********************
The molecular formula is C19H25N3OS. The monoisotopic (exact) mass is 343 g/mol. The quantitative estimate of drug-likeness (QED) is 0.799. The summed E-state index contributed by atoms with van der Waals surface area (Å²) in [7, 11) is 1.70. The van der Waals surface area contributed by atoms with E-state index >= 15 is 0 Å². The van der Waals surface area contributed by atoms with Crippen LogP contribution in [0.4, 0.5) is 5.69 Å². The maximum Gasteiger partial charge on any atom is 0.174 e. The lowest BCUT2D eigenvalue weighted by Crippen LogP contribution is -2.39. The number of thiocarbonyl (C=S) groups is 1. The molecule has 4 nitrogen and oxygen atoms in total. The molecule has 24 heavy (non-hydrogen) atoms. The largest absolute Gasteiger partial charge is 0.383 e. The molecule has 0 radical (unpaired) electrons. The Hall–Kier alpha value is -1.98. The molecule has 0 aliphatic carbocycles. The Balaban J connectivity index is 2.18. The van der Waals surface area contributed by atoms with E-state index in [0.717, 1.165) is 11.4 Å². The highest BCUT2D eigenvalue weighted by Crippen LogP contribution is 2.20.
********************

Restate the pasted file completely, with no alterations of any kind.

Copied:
The molecular formula is C19H25N3OS. The monoisotopic (exact) mass is 343 g/mol. The quantitative estimate of drug-likeness (QED) is 0.799. The summed E-state index contributed by atoms with van der Waals surface area (Å²) in [7, 11) is 1.70. The van der Waals surface area contributed by atoms with E-state index >= 15 is 0 Å². The van der Waals surface area contributed by atoms with Crippen LogP contribution in [0.4, 0.5) is 5.69 Å². The maximum Gasteiger partial charge on any atom is 0.174 e. The lowest BCUT2D eigenvalue weighted by Crippen LogP contribution is -2.39. The number of thiocarbonyl (C=S) groups is 1. The molecule has 4 nitrogen and oxygen atoms in total. The molecule has 24 heavy (non-hydrogen) atoms. The largest absolute Gasteiger partial charge is 0.383 e. The molecule has 0 radical (unpaired) electrons. The Hall–Kier alpha value is -1.98. The molecule has 0 aliphatic carbocycles. The Balaban J connectivity index is 2.18. The van der Waals surface area contributed by atoms with E-state index in [0.717, 1.165) is 11.4 Å². The highest BCUT2D eigenvalue weighted by Crippen LogP contribution is 2.20.